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Common Pipistrelle

A pipistrelle is a sub-type of bat that are generally distinguished from bats by being much smaller and having weaker, fluttery flight (like a butterfly). The word pipistrelle is, in fact, derived from the Italian word for bat (pipistrello). 


The common pipistrelle has a very large range, across most of Europe, northern Africa, southwestern Asia and even as far as Korea. It is very similar to the soprano pipistrelle in many respects. In fact, it was only in 1999 that it was realised that these are two distinct species. The soprano pipistrelle emits echolocation calls at a higher frequency than the common pipistrelle, which is why it is called soprano. Since then, other differences in appearance, habitat and preferred food sources have also been identified.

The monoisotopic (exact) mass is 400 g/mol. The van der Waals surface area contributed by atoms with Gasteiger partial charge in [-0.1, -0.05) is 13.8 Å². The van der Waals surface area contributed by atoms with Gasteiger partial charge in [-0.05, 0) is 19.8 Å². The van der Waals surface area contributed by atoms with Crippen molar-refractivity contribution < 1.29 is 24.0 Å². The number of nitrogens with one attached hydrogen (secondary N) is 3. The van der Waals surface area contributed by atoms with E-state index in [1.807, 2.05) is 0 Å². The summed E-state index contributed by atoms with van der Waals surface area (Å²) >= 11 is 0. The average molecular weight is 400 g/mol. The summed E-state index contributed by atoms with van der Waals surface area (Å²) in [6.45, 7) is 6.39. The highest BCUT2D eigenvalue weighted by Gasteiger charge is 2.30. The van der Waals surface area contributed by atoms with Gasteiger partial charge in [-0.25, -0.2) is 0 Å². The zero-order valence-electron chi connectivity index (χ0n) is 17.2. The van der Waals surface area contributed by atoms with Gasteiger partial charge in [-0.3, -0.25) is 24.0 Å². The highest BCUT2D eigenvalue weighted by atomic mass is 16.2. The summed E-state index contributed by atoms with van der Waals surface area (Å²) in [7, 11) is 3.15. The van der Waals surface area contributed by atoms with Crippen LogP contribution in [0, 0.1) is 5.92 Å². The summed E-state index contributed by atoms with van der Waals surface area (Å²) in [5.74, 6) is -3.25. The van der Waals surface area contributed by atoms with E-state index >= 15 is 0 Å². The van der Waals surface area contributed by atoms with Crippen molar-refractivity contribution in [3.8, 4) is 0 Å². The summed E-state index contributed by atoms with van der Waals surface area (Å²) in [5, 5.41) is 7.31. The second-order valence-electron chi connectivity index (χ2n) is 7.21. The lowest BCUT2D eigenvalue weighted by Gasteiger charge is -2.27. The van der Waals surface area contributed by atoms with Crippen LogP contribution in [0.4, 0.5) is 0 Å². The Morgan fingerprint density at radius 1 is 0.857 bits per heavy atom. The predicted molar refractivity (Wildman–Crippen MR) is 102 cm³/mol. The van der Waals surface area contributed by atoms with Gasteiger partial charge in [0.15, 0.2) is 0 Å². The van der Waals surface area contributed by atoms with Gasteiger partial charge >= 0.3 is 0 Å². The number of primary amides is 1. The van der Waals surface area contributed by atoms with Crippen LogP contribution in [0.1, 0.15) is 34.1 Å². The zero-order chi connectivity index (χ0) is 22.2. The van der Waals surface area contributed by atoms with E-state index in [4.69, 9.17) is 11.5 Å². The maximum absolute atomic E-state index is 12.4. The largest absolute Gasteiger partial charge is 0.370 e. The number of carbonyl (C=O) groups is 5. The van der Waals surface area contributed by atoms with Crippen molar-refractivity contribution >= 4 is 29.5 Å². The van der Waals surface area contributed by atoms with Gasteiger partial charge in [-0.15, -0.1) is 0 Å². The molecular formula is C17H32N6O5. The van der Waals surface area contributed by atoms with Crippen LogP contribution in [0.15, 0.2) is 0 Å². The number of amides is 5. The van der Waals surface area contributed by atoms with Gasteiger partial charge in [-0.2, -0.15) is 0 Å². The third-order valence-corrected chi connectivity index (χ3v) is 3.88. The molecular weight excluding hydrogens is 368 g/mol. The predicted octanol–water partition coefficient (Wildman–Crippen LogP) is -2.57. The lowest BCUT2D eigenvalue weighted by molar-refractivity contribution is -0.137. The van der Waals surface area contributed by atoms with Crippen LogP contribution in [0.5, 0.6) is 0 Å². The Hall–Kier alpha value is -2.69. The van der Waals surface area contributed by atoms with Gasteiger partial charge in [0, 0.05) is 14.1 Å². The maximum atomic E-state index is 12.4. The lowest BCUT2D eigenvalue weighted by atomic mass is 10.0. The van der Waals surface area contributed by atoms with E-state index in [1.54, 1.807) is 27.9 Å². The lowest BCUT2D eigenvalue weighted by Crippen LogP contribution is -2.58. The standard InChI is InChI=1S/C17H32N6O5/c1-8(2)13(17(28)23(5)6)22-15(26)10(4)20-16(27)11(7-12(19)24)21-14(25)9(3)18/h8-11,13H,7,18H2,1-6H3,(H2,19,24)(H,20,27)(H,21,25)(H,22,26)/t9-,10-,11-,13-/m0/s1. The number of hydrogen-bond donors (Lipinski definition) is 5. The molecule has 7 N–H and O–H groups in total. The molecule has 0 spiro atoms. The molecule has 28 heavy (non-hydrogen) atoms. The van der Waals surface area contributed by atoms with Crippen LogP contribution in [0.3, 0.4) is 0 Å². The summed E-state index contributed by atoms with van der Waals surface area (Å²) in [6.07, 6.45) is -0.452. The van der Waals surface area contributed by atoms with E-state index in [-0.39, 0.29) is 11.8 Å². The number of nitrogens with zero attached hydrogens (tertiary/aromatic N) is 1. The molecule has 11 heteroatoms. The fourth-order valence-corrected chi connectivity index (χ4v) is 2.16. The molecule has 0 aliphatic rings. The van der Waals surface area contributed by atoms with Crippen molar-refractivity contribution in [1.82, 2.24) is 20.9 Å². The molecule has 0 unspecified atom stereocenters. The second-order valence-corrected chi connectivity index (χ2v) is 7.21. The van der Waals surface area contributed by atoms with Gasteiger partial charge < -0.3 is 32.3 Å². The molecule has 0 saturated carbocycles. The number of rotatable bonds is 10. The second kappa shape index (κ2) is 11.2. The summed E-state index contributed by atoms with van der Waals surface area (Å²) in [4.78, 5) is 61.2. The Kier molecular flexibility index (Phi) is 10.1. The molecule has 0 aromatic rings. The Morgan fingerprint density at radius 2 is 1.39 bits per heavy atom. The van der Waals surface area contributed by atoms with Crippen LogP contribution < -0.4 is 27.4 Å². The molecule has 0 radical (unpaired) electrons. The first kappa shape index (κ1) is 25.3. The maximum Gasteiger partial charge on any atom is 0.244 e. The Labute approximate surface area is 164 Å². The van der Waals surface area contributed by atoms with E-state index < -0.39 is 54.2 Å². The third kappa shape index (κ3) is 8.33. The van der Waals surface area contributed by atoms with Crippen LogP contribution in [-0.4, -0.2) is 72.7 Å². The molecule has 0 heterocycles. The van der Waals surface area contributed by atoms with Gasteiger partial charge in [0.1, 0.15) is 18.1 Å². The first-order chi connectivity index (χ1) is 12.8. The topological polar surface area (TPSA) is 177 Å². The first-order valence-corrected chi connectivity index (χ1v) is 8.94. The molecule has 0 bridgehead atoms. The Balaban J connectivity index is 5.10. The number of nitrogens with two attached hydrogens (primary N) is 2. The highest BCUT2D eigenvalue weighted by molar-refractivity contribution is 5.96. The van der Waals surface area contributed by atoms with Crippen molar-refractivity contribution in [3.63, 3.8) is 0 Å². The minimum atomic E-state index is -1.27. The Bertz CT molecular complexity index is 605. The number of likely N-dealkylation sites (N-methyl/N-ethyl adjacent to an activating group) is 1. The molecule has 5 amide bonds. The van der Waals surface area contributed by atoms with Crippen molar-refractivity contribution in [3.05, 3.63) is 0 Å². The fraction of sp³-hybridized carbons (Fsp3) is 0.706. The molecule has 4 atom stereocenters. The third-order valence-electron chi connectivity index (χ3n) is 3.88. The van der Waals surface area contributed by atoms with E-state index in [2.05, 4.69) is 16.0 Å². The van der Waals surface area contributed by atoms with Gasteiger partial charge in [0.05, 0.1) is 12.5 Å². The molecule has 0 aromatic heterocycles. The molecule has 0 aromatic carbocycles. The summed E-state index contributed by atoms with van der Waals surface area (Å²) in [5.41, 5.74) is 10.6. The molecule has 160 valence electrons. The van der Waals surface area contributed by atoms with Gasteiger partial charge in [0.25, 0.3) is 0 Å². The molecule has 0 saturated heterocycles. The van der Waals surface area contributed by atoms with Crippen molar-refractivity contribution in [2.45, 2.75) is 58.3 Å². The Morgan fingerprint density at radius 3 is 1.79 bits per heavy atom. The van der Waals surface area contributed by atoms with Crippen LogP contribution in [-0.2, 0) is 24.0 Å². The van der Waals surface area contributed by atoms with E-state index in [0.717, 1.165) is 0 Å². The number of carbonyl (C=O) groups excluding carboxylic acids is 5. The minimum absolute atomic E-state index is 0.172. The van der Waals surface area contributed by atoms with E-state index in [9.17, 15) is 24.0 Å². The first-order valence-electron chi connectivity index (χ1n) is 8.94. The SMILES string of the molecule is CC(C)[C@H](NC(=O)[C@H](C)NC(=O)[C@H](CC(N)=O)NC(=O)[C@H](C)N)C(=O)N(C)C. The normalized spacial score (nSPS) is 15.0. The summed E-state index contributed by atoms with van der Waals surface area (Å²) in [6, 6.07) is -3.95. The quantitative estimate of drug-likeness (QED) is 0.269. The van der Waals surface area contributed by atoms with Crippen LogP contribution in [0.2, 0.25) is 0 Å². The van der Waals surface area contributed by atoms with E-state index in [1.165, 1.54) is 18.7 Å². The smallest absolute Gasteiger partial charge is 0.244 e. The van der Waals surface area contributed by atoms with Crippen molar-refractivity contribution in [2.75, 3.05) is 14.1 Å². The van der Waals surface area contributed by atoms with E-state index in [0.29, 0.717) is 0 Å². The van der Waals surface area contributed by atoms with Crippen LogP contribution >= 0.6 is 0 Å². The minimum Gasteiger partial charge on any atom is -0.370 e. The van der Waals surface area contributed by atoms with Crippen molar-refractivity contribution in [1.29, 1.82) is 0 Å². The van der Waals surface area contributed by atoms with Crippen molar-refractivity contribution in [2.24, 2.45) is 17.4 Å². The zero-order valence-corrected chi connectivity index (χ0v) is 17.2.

During the summer, the common pipistrelle roosts in confined spaces in buildings (e.g. under tiles or within the cavities of flat roofs). When breeding, males create a courtship territory to attract females during the period from mid-July until October. After hibernating, females become pregnant in May and June usually giving birth to one baby at a time although twins can also occur. Babies are nursed until July/August and are mature after a year. 


The common pipistrelle forages along woodland edges and along isolated tree lines. It eats insects and flies of various types, with midges being a favourite. 


It is frequently encountered in Ireland and the population is stable.

Image (c) from J P, used under Creative Commons License BY 2.0.

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